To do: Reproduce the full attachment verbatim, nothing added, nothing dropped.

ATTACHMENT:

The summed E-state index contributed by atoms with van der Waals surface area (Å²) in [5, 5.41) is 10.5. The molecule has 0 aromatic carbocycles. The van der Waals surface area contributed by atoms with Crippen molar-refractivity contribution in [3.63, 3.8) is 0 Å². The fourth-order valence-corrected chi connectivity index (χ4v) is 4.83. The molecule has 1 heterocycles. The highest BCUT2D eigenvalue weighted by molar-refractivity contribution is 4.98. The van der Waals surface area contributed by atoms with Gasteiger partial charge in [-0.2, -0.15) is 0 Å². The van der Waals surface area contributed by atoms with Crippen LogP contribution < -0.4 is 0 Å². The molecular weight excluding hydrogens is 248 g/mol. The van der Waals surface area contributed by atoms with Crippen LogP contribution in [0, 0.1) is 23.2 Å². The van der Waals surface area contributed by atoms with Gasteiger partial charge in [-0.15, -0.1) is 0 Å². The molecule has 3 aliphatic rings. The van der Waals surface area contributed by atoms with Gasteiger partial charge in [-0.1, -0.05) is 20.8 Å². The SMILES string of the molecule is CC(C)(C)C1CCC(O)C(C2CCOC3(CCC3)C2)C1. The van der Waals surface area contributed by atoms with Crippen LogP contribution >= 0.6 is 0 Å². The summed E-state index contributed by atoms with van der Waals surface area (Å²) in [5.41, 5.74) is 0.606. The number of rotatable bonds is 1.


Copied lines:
The summed E-state index contributed by atoms with van der Waals surface area (Å²) in [5, 5.41) is 10.5. The molecule has 0 aromatic carbocycles. The van der Waals surface area contributed by atoms with Crippen molar-refractivity contribution in [3.63, 3.8) is 0 Å². The fourth-order valence-corrected chi connectivity index (χ4v) is 4.83. The molecule has 1 heterocycles. The highest BCUT2D eigenvalue weighted by molar-refractivity contribution is 4.98. The van der Waals surface area contributed by atoms with Gasteiger partial charge in [-0.2, -0.15) is 0 Å². The van der Waals surface area contributed by atoms with Crippen LogP contribution < -0.4 is 0 Å². The molecular weight excluding hydrogens is 248 g/mol. The van der Waals surface area contributed by atoms with Crippen LogP contribution in [0, 0.1) is 23.2 Å². The van der Waals surface area contributed by atoms with Gasteiger partial charge in [-0.15, -0.1) is 0 Å². The molecule has 3 aliphatic rings. The van der Waals surface area contributed by atoms with Gasteiger partial charge in [-0.1, -0.05) is 20.8 Å². The SMILES string of the molecule is CC(C)(C)C1CCC(O)C(C2CCOC3(CCC3)C2)C1. The van der Waals surface area contributed by atoms with Crippen LogP contribution >= 0.6 is 0 Å². The summed E-state index contributed by atoms with van der Waals surface area (Å²) in [5.41, 5.74) is 0.606. The number of rotatable bonds is 1.